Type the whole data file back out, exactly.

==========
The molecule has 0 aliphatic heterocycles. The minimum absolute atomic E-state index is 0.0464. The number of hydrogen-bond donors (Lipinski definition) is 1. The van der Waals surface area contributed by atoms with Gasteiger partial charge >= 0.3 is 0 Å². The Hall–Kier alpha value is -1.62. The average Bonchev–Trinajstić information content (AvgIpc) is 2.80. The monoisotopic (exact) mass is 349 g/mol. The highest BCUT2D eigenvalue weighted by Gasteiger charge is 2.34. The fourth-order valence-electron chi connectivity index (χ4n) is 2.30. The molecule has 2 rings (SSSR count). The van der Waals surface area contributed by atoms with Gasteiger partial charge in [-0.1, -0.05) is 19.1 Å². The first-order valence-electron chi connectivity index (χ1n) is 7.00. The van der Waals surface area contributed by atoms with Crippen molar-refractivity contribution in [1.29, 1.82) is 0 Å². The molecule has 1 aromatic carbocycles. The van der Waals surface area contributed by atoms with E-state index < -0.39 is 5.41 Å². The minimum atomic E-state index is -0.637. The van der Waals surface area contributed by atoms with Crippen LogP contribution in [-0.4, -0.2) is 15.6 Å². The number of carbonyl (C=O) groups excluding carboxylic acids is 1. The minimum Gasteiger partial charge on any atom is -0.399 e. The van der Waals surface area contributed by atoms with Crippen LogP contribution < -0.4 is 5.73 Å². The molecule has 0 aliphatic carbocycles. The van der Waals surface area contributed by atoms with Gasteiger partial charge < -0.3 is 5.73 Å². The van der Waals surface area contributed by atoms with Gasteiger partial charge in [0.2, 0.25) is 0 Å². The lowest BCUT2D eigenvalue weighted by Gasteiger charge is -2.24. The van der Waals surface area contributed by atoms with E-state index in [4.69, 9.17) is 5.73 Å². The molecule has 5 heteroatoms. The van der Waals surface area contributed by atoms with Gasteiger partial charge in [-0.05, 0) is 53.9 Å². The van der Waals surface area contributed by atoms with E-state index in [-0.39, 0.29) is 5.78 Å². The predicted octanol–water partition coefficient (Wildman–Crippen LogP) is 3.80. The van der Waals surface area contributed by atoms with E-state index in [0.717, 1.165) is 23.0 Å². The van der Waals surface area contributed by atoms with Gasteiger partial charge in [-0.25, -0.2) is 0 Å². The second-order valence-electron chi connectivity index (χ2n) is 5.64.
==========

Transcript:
The molecule has 0 aliphatic heterocycles. The minimum absolute atomic E-state index is 0.0464. The number of hydrogen-bond donors (Lipinski definition) is 1. The van der Waals surface area contributed by atoms with Gasteiger partial charge >= 0.3 is 0 Å². The Hall–Kier alpha value is -1.62. The average Bonchev–Trinajstić information content (AvgIpc) is 2.80. The monoisotopic (exact) mass is 349 g/mol. The highest BCUT2D eigenvalue weighted by Gasteiger charge is 2.34. The fourth-order valence-electron chi connectivity index (χ4n) is 2.30. The molecule has 2 rings (SSSR count). The van der Waals surface area contributed by atoms with Gasteiger partial charge in [-0.1, -0.05) is 19.1 Å². The first-order valence-electron chi connectivity index (χ1n) is 7.00. The van der Waals surface area contributed by atoms with Crippen molar-refractivity contribution in [1.29, 1.82) is 0 Å². The molecule has 1 aromatic carbocycles. The van der Waals surface area contributed by atoms with E-state index < -0.39 is 5.41 Å². The minimum atomic E-state index is -0.637. The van der Waals surface area contributed by atoms with Crippen LogP contribution in [-0.4, -0.2) is 15.6 Å². The number of carbonyl (C=O) groups excluding carboxylic acids is 1. The minimum Gasteiger partial charge on any atom is -0.399 e. The van der Waals surface area contributed by atoms with Crippen LogP contribution < -0.4 is 5.73 Å². The molecule has 0 aliphatic carbocycles. The van der Waals surface area contributed by atoms with Gasteiger partial charge < -0.3 is 5.73 Å². The van der Waals surface area contributed by atoms with Gasteiger partial charge in [0.2, 0.25) is 0 Å². The lowest BCUT2D eigenvalue weighted by Gasteiger charge is -2.24. The van der Waals surface area contributed by atoms with E-state index in [4.69, 9.17) is 5.73 Å². The molecule has 5 heteroatoms. The van der Waals surface area contributed by atoms with Gasteiger partial charge in [-0.05, 0) is 53.9 Å². The van der Waals surface area contributed by atoms with E-state index in [-0.39, 0.29) is 5.78 Å². The predicted octanol–water partition coefficient (Wildman–Crippen LogP) is 3.80. The van der Waals surface area contributed by atoms with E-state index in [0.717, 1.165) is 23.0 Å². The van der Waals surface area contributed by atoms with Gasteiger partial charge in [-0.25, -0.2) is 0 Å². The second-order valence-electron chi connectivity index (χ2n) is 5.64.